• The number of users preferring ice over other methamphetamine, up from 22% in 2010 to 50% in 2013,
  • The proportion using at least weekly, up from 9.3% in 2010 to 15.5% in 2013, and
  • An increase in the purity of ice, up from an annual average of 21% in 2009 to 64% in 2013.

 

A recent report by the Australian Crime Commission (ACC) expressed concerns about the damage caused by ice. “Ice is now the number one problem in terms of illicit substances,” Justice Minister Michael Keenan said. The drug is believed to be funding international criminal syndicates, with over 60% of Australia’s most wanted serious and organised crime figures believed to be involved in the methamphetamine trade.

The Drug Court

Drug Court programs seek to address the issue of drug dependency, rather than sending offenders to prison. They generally take referrals from Local and District Courts, and strive to tailor long term solutions which break the cycle of drug use and crime.

Mental Health Minister Martin Foley recognised the effectiveness of Dandenong’s Drug Court program in diverting offenders away from the criminal justice system. “The support then leads to better outcomes as people both get their lives back together, get off the drugs and end their crime careers,” he said. “It’s had remarkable success and we intend to roll that model out around Victoria.”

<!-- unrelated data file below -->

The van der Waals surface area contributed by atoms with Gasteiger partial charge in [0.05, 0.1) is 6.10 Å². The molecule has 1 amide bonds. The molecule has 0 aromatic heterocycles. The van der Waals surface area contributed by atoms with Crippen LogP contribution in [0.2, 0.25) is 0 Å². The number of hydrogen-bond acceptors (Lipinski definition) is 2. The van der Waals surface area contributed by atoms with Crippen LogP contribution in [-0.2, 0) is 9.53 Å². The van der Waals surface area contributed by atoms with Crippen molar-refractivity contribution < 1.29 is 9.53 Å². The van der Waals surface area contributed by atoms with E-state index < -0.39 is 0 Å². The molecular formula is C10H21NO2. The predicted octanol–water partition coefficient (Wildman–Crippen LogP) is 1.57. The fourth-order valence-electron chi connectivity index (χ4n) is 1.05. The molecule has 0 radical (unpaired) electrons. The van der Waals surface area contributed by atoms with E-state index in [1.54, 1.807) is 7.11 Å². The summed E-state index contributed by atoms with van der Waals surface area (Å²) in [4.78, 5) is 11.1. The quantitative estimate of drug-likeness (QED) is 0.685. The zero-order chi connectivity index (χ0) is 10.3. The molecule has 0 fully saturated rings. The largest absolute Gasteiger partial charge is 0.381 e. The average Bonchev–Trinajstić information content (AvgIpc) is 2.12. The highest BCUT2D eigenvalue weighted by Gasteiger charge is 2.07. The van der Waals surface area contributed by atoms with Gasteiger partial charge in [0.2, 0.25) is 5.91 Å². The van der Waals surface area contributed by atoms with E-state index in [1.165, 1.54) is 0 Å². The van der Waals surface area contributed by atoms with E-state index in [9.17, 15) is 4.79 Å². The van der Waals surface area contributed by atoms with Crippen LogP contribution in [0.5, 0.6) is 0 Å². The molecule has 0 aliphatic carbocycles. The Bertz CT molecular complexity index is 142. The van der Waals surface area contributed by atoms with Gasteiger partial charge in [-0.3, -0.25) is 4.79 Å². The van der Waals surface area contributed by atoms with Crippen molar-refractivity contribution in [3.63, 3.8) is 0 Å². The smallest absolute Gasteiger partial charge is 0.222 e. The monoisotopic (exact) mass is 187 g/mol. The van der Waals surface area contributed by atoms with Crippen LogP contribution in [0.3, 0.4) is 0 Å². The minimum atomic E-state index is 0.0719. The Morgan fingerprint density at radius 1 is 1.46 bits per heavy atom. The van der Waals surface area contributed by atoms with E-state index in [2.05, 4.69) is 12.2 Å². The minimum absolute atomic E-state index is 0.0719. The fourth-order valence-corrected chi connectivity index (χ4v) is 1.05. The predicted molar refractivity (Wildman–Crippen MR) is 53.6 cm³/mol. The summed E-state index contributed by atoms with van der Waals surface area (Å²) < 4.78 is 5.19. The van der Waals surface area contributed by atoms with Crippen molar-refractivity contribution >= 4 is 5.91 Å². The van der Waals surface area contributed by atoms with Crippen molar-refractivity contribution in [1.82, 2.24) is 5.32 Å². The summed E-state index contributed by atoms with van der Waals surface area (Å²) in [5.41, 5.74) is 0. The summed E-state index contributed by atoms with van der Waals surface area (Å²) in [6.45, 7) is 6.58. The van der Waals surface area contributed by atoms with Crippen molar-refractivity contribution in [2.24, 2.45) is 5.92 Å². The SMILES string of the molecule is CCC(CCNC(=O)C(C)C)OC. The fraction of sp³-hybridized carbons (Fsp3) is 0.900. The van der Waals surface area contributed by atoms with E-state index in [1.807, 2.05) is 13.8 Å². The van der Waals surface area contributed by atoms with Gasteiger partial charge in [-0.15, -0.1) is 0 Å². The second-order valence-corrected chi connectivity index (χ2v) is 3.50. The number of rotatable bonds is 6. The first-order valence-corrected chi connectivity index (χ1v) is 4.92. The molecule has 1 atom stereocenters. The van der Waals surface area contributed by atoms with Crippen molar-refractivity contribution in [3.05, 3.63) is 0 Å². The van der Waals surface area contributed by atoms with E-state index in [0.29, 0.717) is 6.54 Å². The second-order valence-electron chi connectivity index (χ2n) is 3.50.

Participants in the Dandenong program were 30 per cent less likely to reoffend within 2 years than those sentenced in the regular court system. This has saved Victorian tax payers an estimated $3.8 million in enforcement costs. Drug Court Magistrate, Tony Parsons, has also highlighted the social and health cost savings of diverting low-level offenders away from prison.

With the increased funding, the Victorian Drug Court is expected to deal with 240 people each year, up from the current 70.

New South Wales

A 2015 study by the NSW Bureau of Crime Statistics found that habitual users who commit drug-related crimes are less likely to reoffend when dealt with by the NSW Drug Court than when sent to prison.

Participants in the NSW program were found to be 17 per cent less likely to be reconvicted for any offence, 30 per cent less likely to be reconvicted for a violent offence and 38 per cent less likely to be reconvicted for a drug offence at any point during the follow-up period -which averaged 35 months.

The study adds to a growing body of evidence that Drug Courts are more effective than prisons when it comes to reducing reoffending rates and the costs associated with enforcement.

It is hoped that our state will also capitalise on the long term economic and social benefits of diversionary programs by increasing investment to our own Drug Courts.